The El Paso area had 126 days of elevated air pollution in 2020, the second most in Texas, according to a new report from Environment Texas Research & Policy Center, Frontier Group and TexPIRG Education Fund.
The report’s findings means that El Pasoans were breathing air with elevated levels of pollution on one out of every three days last year.
“Even one day of breathing in polluted air has negative consequences for our health,” said Luke Metzger, Executive Director of Environment Texas, based in Austin. “One hundred and twenty six days is unacceptable and we need to do more to deliver cleaner air for our communities.”
The report measured days with elevated levels of small particulate matter and elevated ozone. The El Paso area had 78 days with elevated small particulate matter and 68 days of elevated ozone. In total, the city had 126 days with either elevated ozone, particulate matter, or both.
El Paso trailed only Brownsville, which had 129 days of elevated air pollution in 2020. Austin came in third at 103 days, San Antonio fourth at 101 days and Houston rounded out the top five with 96 days.
Both El Paso and Brownsville contend with air pollution coming from Mexican border cities. Vehicle emissions standards and other air quality regulations differ across the border, posing challenges to reduce air pollution. El Paso, Ciudad Juárez and parts of Doña Ana County in New Mexico all share an air basin, meaning efforts must be coordinated across multiple jurisdictions.
While COVID-19 shutdowns may have briefly cleared skies in 2020, the record-setting wildfire season caused dangerous levels of air pollution across the western states.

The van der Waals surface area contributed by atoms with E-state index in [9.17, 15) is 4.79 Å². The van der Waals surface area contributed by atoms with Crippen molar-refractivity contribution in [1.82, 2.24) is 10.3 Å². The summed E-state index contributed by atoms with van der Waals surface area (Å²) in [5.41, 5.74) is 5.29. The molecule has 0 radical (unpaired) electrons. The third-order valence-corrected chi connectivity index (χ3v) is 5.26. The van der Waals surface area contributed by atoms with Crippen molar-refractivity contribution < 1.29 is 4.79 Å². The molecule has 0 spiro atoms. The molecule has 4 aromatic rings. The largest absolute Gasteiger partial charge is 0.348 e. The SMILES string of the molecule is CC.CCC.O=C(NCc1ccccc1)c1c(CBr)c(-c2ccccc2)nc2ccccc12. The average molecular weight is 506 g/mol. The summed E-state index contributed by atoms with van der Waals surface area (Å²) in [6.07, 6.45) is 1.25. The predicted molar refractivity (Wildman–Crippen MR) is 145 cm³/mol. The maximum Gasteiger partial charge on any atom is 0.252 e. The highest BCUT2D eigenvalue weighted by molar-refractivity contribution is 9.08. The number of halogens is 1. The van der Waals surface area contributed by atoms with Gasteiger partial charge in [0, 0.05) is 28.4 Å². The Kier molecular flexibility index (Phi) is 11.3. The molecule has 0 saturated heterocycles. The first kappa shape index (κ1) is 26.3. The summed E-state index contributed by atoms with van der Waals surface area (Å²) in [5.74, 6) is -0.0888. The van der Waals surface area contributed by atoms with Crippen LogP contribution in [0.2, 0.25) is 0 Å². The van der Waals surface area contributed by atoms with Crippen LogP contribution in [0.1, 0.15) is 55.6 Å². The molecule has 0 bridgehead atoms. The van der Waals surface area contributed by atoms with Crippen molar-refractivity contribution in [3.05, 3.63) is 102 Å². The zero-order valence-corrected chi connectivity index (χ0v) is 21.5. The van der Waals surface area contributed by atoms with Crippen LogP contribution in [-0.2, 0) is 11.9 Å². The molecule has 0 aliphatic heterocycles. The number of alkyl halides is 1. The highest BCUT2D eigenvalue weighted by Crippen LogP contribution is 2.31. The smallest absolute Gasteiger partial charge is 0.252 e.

The report includes recommendations for policymakers to electrify buildings, equipment and transportation, to transition to clean renewable energy and to strengthen federal air quality standards.
“Zeroing out pollution from all aspects of our lives will protect our lungs and our climate at the same time,” said Metzger of Environment Texas.
El Paso’s sunny skies and warm temperatures make the city prone to ozone pollution, also known as smog. Wildfire smoke is increasingly contributing to particulate pollution in the region.
The EPA has proposed designating El Paso to the “nonattainment” status for ozone. If so, Texas would have to make a new plan with the EPA to reduce ozone pollution in El Paso.
Exposure to ozone and particulate pollution is linked to premature death, damage to the respiratory and cardiovascular systems, increased risk to cancer and problems with fertility, conception, pregnancy and birth. Air pollution is also linked to increased risk of infection from infectious diseases, including COVID-19.
While particulate matter or ozone are elevated, people who are unusually sensitive to particulate pollution should spend less time outdoors and reduce their physical activity. People with pre-existing conditions including asthma, heart or lung disease are at high risk and should pay special attention to levels of smog and particulate matter.